Was the location generally unknown? Possibly, but there’s no indication of that. On the contrary, when David makes the decision to recover the ark, its location does not appear to surprise anyone. Was the importance of the ark forgotten? This, too, is a possibility; although even that would be hard to comprehend. The ark of the covenant had been in Shiloh where Samuel grew up. Samuel was a Levite of the Kohathites (I Chronicles 6:27-28), who had been tasked with taking care of the objects in the sanctuary, including the ark of the covenant. Still, even Samuel himself was not recorded as having mentioned the ark – nor did he attempt to return it to its rightful place. All in all, we don’t know exactly what happened, nor do we know what caused this inexcusable ignorance – but somehow, somewhere, things went very, very wrong.
After a generation of ignorance, the ark of the covenant returned to center stage. David had established his rule and was in the process of moving his capitol to the old Jebusite city of Jerusalem. To centralize the regime, both the political and religious powers were concentrated in one spot: the city that God had chosen to be a dwelling place for His name (Deuteronomy 12:5). On the road to the new capitol, however, things went wrong again, and the body count grew even greater.
1 Chronicles 13 records a confession of past ignorance and an attempt to make things right. A great gathering of political, military and religious leaders heads to Kiryat Yearim to bring the ark of the covenant to Jerusalem. Honor is given to sons Uzzah and Ahio (or more likely, grandsons or even great-grandsons) of Abinadab to escort the ark in the final leg of the journey to the ark’s rightful place. However, one day turned into three months. How did this happen? The ark of the covenant was placed onto a cart pulled by oxen. The journey began with great rejoicing and celebration. At a certain point, the oxen stumbled; to prevent the ark’s falling to the ground, Uzzah reached out his hand to steady the ark. God struck him, and he died. This is considered to be one of the hardest parts of the bible: Why would God strike a man who wanted to protect the ark?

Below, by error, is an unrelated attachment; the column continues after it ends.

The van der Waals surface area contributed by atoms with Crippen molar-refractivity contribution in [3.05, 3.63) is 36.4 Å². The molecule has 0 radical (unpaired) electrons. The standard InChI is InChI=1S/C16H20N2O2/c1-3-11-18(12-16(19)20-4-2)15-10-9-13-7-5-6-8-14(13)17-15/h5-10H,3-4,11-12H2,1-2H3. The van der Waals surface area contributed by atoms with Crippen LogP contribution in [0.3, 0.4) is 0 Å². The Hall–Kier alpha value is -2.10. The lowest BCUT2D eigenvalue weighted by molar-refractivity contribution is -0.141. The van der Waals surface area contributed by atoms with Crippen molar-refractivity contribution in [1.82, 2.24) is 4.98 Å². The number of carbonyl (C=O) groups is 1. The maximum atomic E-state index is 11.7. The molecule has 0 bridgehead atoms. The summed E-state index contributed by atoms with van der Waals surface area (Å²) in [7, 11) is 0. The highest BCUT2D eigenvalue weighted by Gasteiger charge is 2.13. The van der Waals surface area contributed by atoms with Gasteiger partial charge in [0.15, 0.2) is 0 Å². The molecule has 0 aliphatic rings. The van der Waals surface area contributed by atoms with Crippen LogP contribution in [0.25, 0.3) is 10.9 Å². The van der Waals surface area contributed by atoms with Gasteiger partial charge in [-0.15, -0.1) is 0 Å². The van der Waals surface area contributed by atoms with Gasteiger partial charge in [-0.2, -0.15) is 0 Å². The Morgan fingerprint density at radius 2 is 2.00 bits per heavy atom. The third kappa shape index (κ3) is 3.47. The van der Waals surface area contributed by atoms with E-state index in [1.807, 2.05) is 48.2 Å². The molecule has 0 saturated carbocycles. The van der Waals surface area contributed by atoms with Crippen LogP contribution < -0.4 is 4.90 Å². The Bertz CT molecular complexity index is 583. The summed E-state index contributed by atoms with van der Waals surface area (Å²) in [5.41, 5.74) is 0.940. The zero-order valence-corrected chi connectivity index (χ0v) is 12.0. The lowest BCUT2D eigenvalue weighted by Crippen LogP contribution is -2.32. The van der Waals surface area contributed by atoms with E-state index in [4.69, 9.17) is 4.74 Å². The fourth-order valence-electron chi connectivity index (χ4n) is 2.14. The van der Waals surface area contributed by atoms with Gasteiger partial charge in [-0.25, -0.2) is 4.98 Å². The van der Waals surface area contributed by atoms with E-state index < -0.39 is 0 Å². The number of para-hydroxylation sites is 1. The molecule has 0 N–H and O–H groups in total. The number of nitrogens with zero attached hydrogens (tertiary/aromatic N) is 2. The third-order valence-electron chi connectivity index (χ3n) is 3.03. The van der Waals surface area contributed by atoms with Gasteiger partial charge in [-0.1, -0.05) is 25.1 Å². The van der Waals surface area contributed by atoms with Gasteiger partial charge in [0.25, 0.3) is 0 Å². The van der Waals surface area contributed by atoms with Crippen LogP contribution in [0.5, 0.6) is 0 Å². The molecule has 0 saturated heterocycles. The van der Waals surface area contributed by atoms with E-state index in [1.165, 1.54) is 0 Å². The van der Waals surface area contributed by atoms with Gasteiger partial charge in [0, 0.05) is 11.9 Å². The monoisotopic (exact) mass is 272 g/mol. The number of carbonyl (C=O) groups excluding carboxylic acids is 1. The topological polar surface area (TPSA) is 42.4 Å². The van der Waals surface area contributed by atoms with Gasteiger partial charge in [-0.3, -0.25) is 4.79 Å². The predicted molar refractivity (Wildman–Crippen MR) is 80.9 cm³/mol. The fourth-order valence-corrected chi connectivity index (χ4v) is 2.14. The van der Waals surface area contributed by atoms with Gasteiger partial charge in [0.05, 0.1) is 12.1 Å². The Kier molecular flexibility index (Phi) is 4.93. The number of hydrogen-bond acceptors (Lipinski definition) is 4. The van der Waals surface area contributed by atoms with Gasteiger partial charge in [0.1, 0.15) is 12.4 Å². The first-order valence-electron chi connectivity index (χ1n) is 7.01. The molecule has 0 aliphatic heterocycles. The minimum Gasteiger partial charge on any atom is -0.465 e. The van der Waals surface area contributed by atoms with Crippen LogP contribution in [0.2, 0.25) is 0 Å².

The reason is again found in the Torah. First of all, Uzzah and Ahio never should have been there. They were inhabitants of Kiryat Yearim, and as such, almost certainly members of the tribe of Judah. Secondly, the ark was not to be moved by cart, but only carried by a certain family of Levites, after it had been properly covered by the priests. To summarize: everything about this journey went against God’s instructions. Instead of questioning why Uzzah died, we should be wondering why he was the only one! Again, one can only conclude that God chose to have mercy.
It was only after the death of Uzzah that David came to comprehend the holiness of God. And it scared him. David realized that God doesn’t tolerate lax obedience – something he would continue to struggle with the rest of his life. This newly discovered fear of God prevented the king from continuing in his failed endeavor to bring the ark to Jerusalem any which way. It also prevented further casualties from being incurred, as David finally made the first correct decision in the ark debacle: he left the ark of the Covenant in the house of a man by the name of Obed-Edom.
Whether this decision was the correct one, or whether David actually accomplished the very difficult task of making a terrible situation even worse would depend upon the identity of this Obed-Edom. Obed-Edom was said to originate from Gath. Gath is commonly known as one of five key Philistine cities in the area. (And if Obed-Edom had been a Philistine, this would have been another tremendous error.) However, it is also possible – and indeed, most probable – that the name “Gath” referred to a city named, in part, “Gath”, e.g. Gath-Rimmon, a Levite city in north. In fact, “Obed-Edom” was named among the Le
vite musicians when the ark was finally brought to Jerusalem (I Chronicles 15:21), and his family as gatekeepers, just prior to that (I Chronicles 15:18). It seems that this turn of events was finally in the right direction.
After three months of quiet, David revisited the idea of bringing the ark of the covenant to Jerusalem. This might have been the result of jealousy (or just a lack of ark-related disasters), as the idea was inspired by reports of Obed-Edom’s blessings. Whatever the case, it seems the instructions concerning the proper handling of the ark of the Lord had finally been remembered and put into practice (I Chronicles 15).
At long last, after so much trial and error, they finally got it right. The ark was carried by the appointed Levites who had consecrated themselves and dressed appropriately. They celebrated jubilantly: the ark of the Lord was finally on its way to its rightful place, physically and spiritually.
What are we to learn from this story? The long, convoluted journey of the ark is a warning to us not to neglect the word of God. Good intentions will never replace the actual reading of the bible and following our Lord according to his instructions. Without the bible, our faith may be genuine, but it will end up in disaster. In order to obey, we need to take God’s holiness seriously, while also being aware of our dependency on God’s great mercies and forgiveness when we – inevitably – fail.
Avoid casualties; read the bible.